Research in the MSP lab is focused on examining how perceptual and learning mechanisms operate within a multisensory environment. In particular, we are interested in how cross-modal relationships may help perceivers extract structured representations from highly variable input. To investigate these issues, we employ a number of behavioral techniques, including reaction time studies, artificial language learning, phoneme categorization, and eye-tracking methods (we use a Tobii T-60). Our current research projects are described below.
Visual speech segmentation: This line of research investigates the role of visual input, particularly facial cues, in speech segmentation. Speech segmentation research has focused primarily on the nature and availability of auditory word boundary cues (e.g. stress, phonotactics, distributional properties). However, our research suggests that visual cues may enhance auditory cues and, further, seem to provide a independent cue to word boundaries. Current research in this area is examining the extent of visual influence, the specific facial features providing segmentation cues, and how environmental and listener factors may influence the recruitment of visual cues.
Related publication: Mitchel, A.D. & Weiss, D.J. (2013). Visual speech segmentation: Using facial cues to locate word boundaries in continuous speech. Language and Cognitive Processes. doi:10.1080/01690965.2013.791703.
Multimodal statistical learning: Theories of statistical learning have posited independent computational mechanisms for audio, visual, and tactile sensory modalities. We test this claim by examining the effect of manipulating cross-modal relationships in multisensory statistical learning paradigms (e.g. learning shapes and tones simultaneously). Our previous research has established the presence of such cross-modal effects and we are currently exploring the conditions under which these effects arise.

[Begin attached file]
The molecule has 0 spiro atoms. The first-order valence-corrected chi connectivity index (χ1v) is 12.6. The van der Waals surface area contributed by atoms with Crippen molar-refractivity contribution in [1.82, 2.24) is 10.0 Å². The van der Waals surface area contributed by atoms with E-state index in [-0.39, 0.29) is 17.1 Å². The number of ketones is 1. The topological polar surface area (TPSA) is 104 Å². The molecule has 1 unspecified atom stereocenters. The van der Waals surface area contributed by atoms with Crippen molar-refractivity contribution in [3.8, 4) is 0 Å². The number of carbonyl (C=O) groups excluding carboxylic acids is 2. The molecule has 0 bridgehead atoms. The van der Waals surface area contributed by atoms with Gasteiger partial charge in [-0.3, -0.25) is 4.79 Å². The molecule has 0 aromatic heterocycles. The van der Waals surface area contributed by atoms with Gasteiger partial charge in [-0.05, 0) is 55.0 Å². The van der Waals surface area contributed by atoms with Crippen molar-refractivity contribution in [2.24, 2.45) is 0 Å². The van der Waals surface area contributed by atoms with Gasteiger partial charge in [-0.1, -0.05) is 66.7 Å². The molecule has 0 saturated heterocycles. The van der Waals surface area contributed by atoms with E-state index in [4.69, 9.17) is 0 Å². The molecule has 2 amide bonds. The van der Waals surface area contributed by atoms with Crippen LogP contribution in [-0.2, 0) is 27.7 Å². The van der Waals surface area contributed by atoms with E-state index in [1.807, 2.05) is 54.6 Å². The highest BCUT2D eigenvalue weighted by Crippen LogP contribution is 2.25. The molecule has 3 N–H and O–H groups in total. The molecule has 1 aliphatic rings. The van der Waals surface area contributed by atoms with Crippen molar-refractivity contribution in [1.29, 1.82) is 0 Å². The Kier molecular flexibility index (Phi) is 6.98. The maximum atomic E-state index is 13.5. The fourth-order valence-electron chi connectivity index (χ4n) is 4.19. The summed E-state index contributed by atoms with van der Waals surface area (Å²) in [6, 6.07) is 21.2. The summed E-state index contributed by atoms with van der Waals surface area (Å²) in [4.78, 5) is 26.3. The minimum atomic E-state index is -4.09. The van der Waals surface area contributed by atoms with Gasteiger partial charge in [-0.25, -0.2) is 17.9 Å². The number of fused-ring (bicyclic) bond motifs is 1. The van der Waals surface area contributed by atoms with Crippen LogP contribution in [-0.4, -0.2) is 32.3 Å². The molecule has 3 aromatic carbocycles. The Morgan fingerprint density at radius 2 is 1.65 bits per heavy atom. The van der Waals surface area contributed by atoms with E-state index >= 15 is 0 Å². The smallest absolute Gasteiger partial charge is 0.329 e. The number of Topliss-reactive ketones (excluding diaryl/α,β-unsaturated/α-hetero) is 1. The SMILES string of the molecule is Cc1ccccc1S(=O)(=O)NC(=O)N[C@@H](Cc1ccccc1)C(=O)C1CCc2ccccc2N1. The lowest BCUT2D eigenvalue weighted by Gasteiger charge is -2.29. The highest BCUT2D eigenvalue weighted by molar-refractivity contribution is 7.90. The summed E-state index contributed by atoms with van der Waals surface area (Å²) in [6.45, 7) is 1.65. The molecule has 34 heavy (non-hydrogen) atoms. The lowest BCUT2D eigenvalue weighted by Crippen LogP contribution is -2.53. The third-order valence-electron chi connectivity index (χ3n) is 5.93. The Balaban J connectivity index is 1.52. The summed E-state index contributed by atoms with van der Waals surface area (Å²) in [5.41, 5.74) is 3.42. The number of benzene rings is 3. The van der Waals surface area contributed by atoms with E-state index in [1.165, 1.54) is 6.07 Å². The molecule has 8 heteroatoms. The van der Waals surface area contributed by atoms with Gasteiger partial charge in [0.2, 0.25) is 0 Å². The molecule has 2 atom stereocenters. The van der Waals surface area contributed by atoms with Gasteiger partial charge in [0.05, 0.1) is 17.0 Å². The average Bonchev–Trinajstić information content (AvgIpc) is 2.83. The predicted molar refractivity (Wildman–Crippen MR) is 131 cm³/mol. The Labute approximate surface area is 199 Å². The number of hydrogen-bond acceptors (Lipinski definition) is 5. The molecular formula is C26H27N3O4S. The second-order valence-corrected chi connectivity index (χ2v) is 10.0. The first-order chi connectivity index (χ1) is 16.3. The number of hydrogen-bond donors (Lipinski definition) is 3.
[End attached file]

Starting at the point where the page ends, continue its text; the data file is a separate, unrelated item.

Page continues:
Related publication: Mitchel, A.D., & Weiss, D.J. (2011). Learning across senses: Cross-modal effects in multisensory statistical learning. Journal of Experimental Psychology: Learning, Memory, & Cognition, 37, 1081-1091.
Individual differences in multisensory integration (MI): This research looks to uncover the underlying factors leading to the variability in mutlisensory integration abilities. In this nascent line of research, we are investigating whether susceptibility to multisensory illusions (e.g. McGurk effect) is related to individual differences in perceptual, social-cognitive, and genetic factors.